Essays

God and Revolution in the Age of Biology

by Helgar

THIS IS THE Age of Biology. It has come upon us almost unaware, and certainly unwanted for existing power structures. All bureaucracies wherever they are established, in government, education and economics, are doing their utmost to keep the age from realizing itself. But it will grow, inevitable as a plant grows; it will come as spring comes to relieve winter, and men will turn to biology as the science of life in seeking answers to problems of a purely human nature that they had not found where they searched heretofore — in the fields of economic and political science. Both of these have dominated the thinking of Western man for centuries. The revolutions fought — the French, the American, the Russian were all of the same order. — The humanizing label of “brotherhood” was false advertising, not so much because of false intentions, at least where the misled masses were concerned, but because the contents thus labeled lacked all ingredients of the subject of life and the laws that uphold life.

They said Equality and had in mind only material things, not yet having learned that nature knows no equality. But the “just” distribution of wealth only ended in shifting ownership from one type of hands to another. So today instead of feudal princes we have princes of money in control of our lives. Instead of beautiful castles gracing the countryside, more and more towers of steel and glass are destroying human life concentrated in cities, blocking out the sunlight and turning people into an asphalt herd. All the while taxation and inflation facilitate disownership of real property, elsewhere already accomplished through Communism.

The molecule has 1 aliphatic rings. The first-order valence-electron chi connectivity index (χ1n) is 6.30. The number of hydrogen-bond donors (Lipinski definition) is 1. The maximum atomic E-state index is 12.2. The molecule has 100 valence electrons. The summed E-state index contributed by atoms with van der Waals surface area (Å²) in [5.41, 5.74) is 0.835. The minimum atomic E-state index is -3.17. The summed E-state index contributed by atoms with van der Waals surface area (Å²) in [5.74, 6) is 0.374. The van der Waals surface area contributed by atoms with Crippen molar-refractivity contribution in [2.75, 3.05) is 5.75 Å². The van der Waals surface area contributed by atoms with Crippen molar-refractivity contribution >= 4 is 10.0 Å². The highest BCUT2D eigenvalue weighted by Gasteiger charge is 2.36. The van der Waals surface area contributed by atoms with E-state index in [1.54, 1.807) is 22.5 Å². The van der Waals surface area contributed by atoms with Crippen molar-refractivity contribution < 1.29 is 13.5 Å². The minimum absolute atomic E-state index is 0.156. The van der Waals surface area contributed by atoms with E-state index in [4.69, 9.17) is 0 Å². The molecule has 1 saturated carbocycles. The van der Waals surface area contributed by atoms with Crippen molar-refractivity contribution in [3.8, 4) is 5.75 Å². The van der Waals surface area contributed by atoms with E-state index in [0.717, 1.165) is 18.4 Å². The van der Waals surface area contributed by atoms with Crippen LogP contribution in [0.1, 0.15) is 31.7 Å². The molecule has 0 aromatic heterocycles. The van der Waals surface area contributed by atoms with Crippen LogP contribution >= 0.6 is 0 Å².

They said Fraternity and completely ignoring or throwing out hereditary principles in the build-up of nations, created more tension, friction and hostility than had ever existed within nations by destroying the private self of nationhood, crowding together groups incompatible by nature and tradition and therefore naturally ill disposed to or intolerant of each other. Moreover, their fallacious doctrines of environment over heredity had reference to man-created environments only and treated the environments of nature as either non-existent or old-fashioned in points of human needs. Nature instead was perverted into an economic growth factor only in the calculation of material wealth. So today we have more and better causes for revolutions and wars, even to the extent of nature herself being at war with man.